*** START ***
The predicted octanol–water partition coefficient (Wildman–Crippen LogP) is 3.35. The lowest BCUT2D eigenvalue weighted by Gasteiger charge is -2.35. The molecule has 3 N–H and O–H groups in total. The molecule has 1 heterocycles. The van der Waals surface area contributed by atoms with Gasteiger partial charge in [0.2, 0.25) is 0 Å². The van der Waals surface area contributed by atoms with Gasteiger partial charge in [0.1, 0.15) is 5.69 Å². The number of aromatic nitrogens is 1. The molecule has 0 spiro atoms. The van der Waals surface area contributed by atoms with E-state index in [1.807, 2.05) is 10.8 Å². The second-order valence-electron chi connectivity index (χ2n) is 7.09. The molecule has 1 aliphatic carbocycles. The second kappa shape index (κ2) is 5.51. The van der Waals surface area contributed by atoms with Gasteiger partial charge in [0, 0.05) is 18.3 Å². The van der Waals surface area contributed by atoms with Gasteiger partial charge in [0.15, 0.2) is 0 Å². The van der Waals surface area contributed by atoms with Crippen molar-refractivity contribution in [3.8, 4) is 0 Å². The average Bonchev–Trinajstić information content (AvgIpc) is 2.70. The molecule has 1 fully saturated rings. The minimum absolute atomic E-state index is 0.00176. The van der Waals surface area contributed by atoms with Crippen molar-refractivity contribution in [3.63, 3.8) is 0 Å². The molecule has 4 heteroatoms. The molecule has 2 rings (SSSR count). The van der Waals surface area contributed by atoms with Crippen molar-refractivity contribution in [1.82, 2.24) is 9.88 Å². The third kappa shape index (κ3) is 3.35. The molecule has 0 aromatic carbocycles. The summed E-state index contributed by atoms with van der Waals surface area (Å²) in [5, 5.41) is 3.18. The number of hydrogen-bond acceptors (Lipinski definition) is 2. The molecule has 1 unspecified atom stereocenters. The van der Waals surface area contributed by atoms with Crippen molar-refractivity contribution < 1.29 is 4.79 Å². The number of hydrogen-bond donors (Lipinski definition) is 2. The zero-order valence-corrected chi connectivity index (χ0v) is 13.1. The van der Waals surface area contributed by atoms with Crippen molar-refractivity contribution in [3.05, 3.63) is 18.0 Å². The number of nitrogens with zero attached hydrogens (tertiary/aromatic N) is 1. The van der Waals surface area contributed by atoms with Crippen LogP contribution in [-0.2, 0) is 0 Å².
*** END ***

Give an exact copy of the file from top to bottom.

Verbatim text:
The predicted octanol–water partition coefficient (Wildman–Crippen LogP) is 3.35. The lowest BCUT2D eigenvalue weighted by Gasteiger charge is -2.35. The molecule has 3 N–H and O–H groups in total. The molecule has 1 heterocycles. The van der Waals surface area contributed by atoms with Gasteiger partial charge in [0.2, 0.25) is 0 Å². The van der Waals surface area contributed by atoms with Gasteiger partial charge in [0.1, 0.15) is 5.69 Å². The number of aromatic nitrogens is 1. The molecule has 0 spiro atoms. The van der Waals surface area contributed by atoms with E-state index in [1.807, 2.05) is 10.8 Å². The second-order valence-electron chi connectivity index (χ2n) is 7.09. The molecule has 1 aliphatic carbocycles. The second kappa shape index (κ2) is 5.51. The van der Waals surface area contributed by atoms with Gasteiger partial charge in [0, 0.05) is 18.3 Å². The van der Waals surface area contributed by atoms with Gasteiger partial charge in [0.15, 0.2) is 0 Å². The van der Waals surface area contributed by atoms with Crippen molar-refractivity contribution in [3.8, 4) is 0 Å². The average Bonchev–Trinajstić information content (AvgIpc) is 2.70. The molecule has 1 fully saturated rings. The minimum absolute atomic E-state index is 0.00176. The van der Waals surface area contributed by atoms with Crippen molar-refractivity contribution in [3.63, 3.8) is 0 Å². The molecule has 4 heteroatoms. The molecule has 2 rings (SSSR count). The van der Waals surface area contributed by atoms with Crippen molar-refractivity contribution in [1.82, 2.24) is 9.88 Å². The third kappa shape index (κ3) is 3.35. The molecule has 0 aromatic carbocycles. The summed E-state index contributed by atoms with van der Waals surface area (Å²) in [5, 5.41) is 3.18. The number of hydrogen-bond acceptors (Lipinski definition) is 2. The molecule has 1 unspecified atom stereocenters. The van der Waals surface area contributed by atoms with Crippen molar-refractivity contribution < 1.29 is 4.79 Å². The number of hydrogen-bond donors (Lipinski definition) is 2. The zero-order valence-corrected chi connectivity index (χ0v) is 13.1. The van der Waals surface area contributed by atoms with Crippen molar-refractivity contribution in [3.05, 3.63) is 18.0 Å². The number of nitrogens with zero attached hydrogens (tertiary/aromatic N) is 1. The van der Waals surface area contributed by atoms with Crippen LogP contribution in [-0.2, 0) is 0 Å².